Keeping track of complex kinship arrangements. Which makes me think that, perhaps unconsciously, these authors have used actual people as templates.
We must be careful here. Many animals seem to circle their food in repetitive ways, or have certain approaches to it or ways of cleaning it that seem repetitive or organized and consonant with the way the authors have described the term "ritual" for the purposes of their study. Cats, domesticated and wild, often play with their food.
That is not to say that every culture views the spiritual in an animistic way, either. Ns mave have had rituals around hunting preparation, stalking, processing, and return that would be invisible to us. What qualifies as "supernatural"?
Of course I Googled them, but I am tired of spending all my time on Google. It is just that for most people on earth, for most of human people, religion and culture, religion and life, have not been separate experiences.
I have no idea. And I know several of these people.
They did not feel the need. Most cultures do not even have a word for religion. Though we should still move forward with what we know, of course.
But brain wiring is a funny thing. Nevertheless, there is only so much you can infer without seeing the entire brain, and indeed only so much you can infer from actually seeing the brain, because we are making and have made a lot of mistakes with animal brains as it is.
This is not an insult, because the authors take care to let us know that Ns have plenty of strengths as well as limitations, just like any of us. Again, we cannot know, and therefore it is irresponsible to say, even to speculate, that they did not. Supposedly the skull shape would lend itself to the formation of parts of the brain devoted to one type of memory but not another.
They seem to believe that Neandertals lacked this, too, but the basis for this completely escapes me. Sooooo, everything we know about Ns comes from these few sites.
Which is not much to go on, and depends on what has fossilized. Most of his brain has turned to water; he only has a small amount of brain matter at the very edges, yet he is at the top of his class in mathematics at Oxford.
Another problem is that the inferences about N personality are not just drawn from the archaeological evidence but also from the shapes of the head. They may even have had freckles. It is possible that ritual items consisted of perishable items--flowers or herbs, say--that did not survive.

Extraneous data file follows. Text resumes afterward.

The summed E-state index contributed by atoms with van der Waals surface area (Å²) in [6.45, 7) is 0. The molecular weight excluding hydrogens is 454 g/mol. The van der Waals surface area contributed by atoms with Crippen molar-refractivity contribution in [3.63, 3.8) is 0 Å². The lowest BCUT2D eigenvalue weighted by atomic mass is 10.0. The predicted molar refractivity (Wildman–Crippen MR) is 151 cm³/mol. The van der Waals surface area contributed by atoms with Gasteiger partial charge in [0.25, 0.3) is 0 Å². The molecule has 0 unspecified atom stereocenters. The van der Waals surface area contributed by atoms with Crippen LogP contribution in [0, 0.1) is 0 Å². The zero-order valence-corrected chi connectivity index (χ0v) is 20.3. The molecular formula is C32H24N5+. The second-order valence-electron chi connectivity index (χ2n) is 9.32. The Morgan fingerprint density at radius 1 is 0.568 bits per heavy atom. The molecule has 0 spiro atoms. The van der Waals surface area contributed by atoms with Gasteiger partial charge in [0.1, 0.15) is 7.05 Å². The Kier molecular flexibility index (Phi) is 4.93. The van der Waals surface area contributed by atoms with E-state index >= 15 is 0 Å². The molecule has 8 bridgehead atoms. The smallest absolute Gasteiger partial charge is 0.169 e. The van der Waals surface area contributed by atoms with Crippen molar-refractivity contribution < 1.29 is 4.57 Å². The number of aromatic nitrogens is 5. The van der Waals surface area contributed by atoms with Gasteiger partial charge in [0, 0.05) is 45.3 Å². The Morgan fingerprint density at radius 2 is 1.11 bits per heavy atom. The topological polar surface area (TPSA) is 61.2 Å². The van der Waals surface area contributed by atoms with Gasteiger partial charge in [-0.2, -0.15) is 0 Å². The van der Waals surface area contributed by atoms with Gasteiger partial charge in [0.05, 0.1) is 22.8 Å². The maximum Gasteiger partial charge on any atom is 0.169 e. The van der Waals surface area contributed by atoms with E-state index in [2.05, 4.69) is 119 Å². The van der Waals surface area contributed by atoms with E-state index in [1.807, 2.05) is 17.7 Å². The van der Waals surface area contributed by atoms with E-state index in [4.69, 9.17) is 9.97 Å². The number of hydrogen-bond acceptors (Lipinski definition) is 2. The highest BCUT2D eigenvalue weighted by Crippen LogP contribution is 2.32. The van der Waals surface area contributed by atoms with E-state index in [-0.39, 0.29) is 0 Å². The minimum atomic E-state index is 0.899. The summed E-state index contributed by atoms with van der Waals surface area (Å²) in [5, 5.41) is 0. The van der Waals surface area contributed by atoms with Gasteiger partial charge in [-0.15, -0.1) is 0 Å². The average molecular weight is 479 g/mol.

Unlike Cro-Mags, N women and children actively participated in the hunts and would have been returning with the men, so this would have been communal time, as was processing the meat on-site, whereas Cro-Mags would have needed the feasting, dancing, and other ritualized events as rites to reassemble everyone after the men returned from the hunt and the women and children from gathering.
That is, at holding a lot of things in mind at once.
They were humans, and could probably talk and even had lighter skin, compared to the modern humans they lived alongside toward the end there, and lighter hair red hair in some cases and eyes.
Ns did not have extensive hearths and there are no signs of their having spent a lot of time sitting around fires, presumably singing, dancing, telling stories, etc.
The question is whether they make those comparisons well. I believe animism is a far too simplistic term. What if they just thought it was much cooler, possibly even more sacred, to hunt mammoths?
Yet, the authors here propose a personality profile of an entire human strain that actually does look like a subtype of ADHD. That is, monotheistic traditions. It seems there are very few sites, maybe 50 or so, representing an occupation of at leastyears.
The authors maintain they probably had none. Perhaps drums or gourds were thought to be alive and were burned at the ends of their "lives. I once dated a behavioral psychology professor I know, I know!
So, it is possible that Ns were immersed in their experience of the sacred and they did not consider finding a way to express it. The notion that they were hulking, primate-looking beasts comes from a skeleton of a man who had been horribly injured and whose spine had healed into a hunched position.Dec 28, · You may think you know someone who thinks like a Neanderthal.
You may even think you know someone who is a Neanderthal, or at least part one. Chances are you’re right about both.
Webster’s. How to Think Like a Neandertal is an interesting book about an interesting people. I only wish it were possible to know more about the Neandertals. 2 people found this helpful. How to Think Like a Neandertal has ratings and 37 reviews. Iset said: I have to say this is one of the better non-fictions I’ve read about Neanderta /5.
Sep 07, · Yet cognition certainly took place in the Neanderthal brain — the largest in human evolution, housed in a long, distinctively shaped skull.
In How to Think Like a Neandertal, archaeologist Thomas Wynn and psychologist Frederick Coolidge provide one of the most rounded portraits yet of a fossil human.
The book covers familiar areas. An anthropologist and a psychologist apply concepts from their respective disciplines to speculate on the mental processes and social organization of our distant, Neandertal.
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